Greek Police Say 46,000 Refugees Came, Only 48 from Lesbos Deported

January 8, 2020

LESBOS – Showing the magnitude of the problem facing the New Democracy government, Greek police figures showed that some 46,000 refugees and migrants were sent to islands in 2019 from nearby Turkey where they had gone fleeing war and strife in their homelands, but only 48 sent back from the overwhelmed island of Lesbos.

Turkey is letting human traffickers to keep operating during an essentially-suspended 2016 swap deal with the European Union to deal with a near-invasion to stem the flow of refugees and migrants.

There are about 96,000 in Greece, including some 45,000 on islands, the numbers swelling after New Democracy took power in July 7, 2019 snap elections in ousting the former ruling Radical Left SYRIZA the Conservatives aid encouraged them with an open door policy.

With virtually all seeking asylum after the EU closed its borders to them, dumping the problem largely on Greece, New Democracy’s plan is to accelerate sanctuary reviews and hope to send 20,000 back to Turkey which can’t be forced to take them. 

The government also wants to replace detention centers and camps on islands with facilities aimed at sorting out economic migrants from sub-Saharan Africa and other countries while giving asylum preference to refugees fearing for their lives after fleeing war, especially Afghanistan and Syria.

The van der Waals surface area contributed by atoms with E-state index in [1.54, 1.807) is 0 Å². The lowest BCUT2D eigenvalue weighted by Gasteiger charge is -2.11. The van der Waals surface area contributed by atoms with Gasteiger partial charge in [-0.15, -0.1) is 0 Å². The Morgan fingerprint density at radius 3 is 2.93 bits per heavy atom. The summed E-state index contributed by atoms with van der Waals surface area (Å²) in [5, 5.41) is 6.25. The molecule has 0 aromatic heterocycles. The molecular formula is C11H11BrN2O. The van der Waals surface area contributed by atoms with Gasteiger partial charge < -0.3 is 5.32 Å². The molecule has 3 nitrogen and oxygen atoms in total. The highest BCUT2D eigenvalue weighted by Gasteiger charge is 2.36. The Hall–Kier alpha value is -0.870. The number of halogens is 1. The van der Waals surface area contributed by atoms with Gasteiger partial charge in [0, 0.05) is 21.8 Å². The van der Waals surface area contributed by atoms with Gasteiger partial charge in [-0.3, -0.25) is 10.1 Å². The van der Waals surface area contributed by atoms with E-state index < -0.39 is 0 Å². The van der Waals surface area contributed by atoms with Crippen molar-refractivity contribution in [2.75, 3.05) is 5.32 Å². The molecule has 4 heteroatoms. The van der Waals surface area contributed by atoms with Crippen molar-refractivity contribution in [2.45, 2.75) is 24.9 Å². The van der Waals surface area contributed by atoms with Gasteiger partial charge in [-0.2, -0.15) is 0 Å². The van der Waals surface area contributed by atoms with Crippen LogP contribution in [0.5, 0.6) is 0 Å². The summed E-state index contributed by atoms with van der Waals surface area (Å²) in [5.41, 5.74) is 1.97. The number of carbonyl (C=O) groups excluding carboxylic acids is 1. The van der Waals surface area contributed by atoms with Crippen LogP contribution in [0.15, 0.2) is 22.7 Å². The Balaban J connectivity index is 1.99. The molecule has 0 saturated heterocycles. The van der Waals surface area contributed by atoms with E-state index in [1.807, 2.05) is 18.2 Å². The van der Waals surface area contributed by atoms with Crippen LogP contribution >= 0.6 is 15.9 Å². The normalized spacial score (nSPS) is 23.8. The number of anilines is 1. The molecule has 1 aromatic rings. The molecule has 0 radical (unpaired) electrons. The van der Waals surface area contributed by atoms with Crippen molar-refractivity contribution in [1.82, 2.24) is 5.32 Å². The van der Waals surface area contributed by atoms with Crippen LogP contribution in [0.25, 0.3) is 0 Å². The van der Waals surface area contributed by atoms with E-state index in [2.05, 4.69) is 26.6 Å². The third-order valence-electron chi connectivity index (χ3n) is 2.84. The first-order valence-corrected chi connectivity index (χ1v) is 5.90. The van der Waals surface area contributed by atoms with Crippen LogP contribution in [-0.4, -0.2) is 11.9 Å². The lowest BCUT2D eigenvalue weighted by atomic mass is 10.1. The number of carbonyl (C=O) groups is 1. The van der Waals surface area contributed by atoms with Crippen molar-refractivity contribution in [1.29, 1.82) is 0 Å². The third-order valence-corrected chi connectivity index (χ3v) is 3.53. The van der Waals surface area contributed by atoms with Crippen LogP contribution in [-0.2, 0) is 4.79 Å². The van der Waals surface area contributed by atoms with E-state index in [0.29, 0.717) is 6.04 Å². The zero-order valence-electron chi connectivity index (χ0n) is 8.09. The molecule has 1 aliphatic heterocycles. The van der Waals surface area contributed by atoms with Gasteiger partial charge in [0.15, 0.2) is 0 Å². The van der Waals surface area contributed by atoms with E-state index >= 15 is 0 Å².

More than 27,000 went to Lesbos, the favorite destination, followed by Samos and Chios, the 2019 numbers for Lesbos double the previous year, and 13,400 were transferred to mainland detention centers.

There are still 18,747 asylum seekers at the notorious Moria camp in Lesbos in a facility designed for 2,000 and which the BBC called “the worst in the world,” and where tension over asylum applications delayed two years and more has led to frequent violence between ethnic groups and riot police called in to quell disturbances.

According to camp officials, 36 percent of those hosted in Moria are males; 29 percent women, and 35 percent under the age of 18, based on their claims or documentation, said the business newspaper Naftemporiki.

The majority of those in Moria, 73 percent are Afghan nationals with only 12 percent from Syria and 5 percent from Somalia and 10 percent of the population there from sub-Saharan African countries.

In a statement accompanying the release of the figures, the acting director of the Moria camp, Dimitris Vafeas, stressed that “in order for the situation at the Moria center of Lesvos to be understood, this year we cared for more than 27,000 refugees and migrants, when over the same period Italy accepted a total of just 11,000 people,” in that country.


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